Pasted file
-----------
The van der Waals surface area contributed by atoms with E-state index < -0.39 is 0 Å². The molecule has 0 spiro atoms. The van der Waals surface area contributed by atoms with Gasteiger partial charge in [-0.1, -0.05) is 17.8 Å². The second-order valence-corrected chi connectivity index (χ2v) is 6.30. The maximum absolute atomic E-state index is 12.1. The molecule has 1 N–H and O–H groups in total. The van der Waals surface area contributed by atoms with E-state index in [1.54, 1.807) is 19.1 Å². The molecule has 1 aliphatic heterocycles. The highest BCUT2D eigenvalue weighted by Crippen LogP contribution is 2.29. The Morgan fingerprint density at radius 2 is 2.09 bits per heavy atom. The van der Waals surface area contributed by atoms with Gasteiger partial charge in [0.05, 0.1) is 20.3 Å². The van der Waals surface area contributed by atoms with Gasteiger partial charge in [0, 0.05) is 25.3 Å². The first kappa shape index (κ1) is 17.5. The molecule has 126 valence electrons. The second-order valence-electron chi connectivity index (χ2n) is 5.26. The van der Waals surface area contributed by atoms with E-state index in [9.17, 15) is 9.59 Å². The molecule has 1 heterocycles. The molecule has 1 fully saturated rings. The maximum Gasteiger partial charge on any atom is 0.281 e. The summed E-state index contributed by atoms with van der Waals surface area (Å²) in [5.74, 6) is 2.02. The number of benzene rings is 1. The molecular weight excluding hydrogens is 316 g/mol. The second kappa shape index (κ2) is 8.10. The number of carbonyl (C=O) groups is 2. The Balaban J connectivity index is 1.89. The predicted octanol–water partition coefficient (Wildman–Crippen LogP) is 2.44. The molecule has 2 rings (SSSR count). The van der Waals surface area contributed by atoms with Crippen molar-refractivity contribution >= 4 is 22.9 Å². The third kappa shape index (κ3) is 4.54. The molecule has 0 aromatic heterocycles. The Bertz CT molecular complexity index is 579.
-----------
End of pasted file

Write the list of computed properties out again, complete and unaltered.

The van der Waals surface area contributed by atoms with E-state index < -0.39 is 0 Å². The molecule has 0 spiro atoms. The van der Waals surface area contributed by atoms with Gasteiger partial charge in [-0.1, -0.05) is 17.8 Å². The second-order valence-corrected chi connectivity index (χ2v) is 6.30. The maximum absolute atomic E-state index is 12.1. The molecule has 1 N–H and O–H groups in total. The van der Waals surface area contributed by atoms with E-state index in [1.54, 1.807) is 19.1 Å². The molecule has 1 aliphatic heterocycles. The highest BCUT2D eigenvalue weighted by Crippen LogP contribution is 2.29. The Morgan fingerprint density at radius 2 is 2.09 bits per heavy atom. The van der Waals surface area contributed by atoms with Gasteiger partial charge in [0.05, 0.1) is 20.3 Å². The van der Waals surface area contributed by atoms with Gasteiger partial charge in [0, 0.05) is 25.3 Å². The first kappa shape index (κ1) is 17.5. The molecule has 126 valence electrons. The second-order valence-electron chi connectivity index (χ2n) is 5.26. The van der Waals surface area contributed by atoms with E-state index in [9.17, 15) is 9.59 Å². The molecule has 1 heterocycles. The molecule has 1 fully saturated rings. The maximum Gasteiger partial charge on any atom is 0.281 e. The summed E-state index contributed by atoms with van der Waals surface area (Å²) in [5.74, 6) is 2.02. The number of benzene rings is 1. The molecular weight excluding hydrogens is 316 g/mol. The second kappa shape index (κ2) is 8.10. The number of carbonyl (C=O) groups is 2. The Balaban J connectivity index is 1.89. The predicted octanol–water partition coefficient (Wildman–Crippen LogP) is 2.44. The molecule has 2 rings (SSSR count). The van der Waals surface area contributed by atoms with Crippen molar-refractivity contribution >= 4 is 22.9 Å². The third kappa shape index (κ3) is 4.54. The molecule has 0 aromatic heterocycles. The Bertz CT molecular complexity index is 579.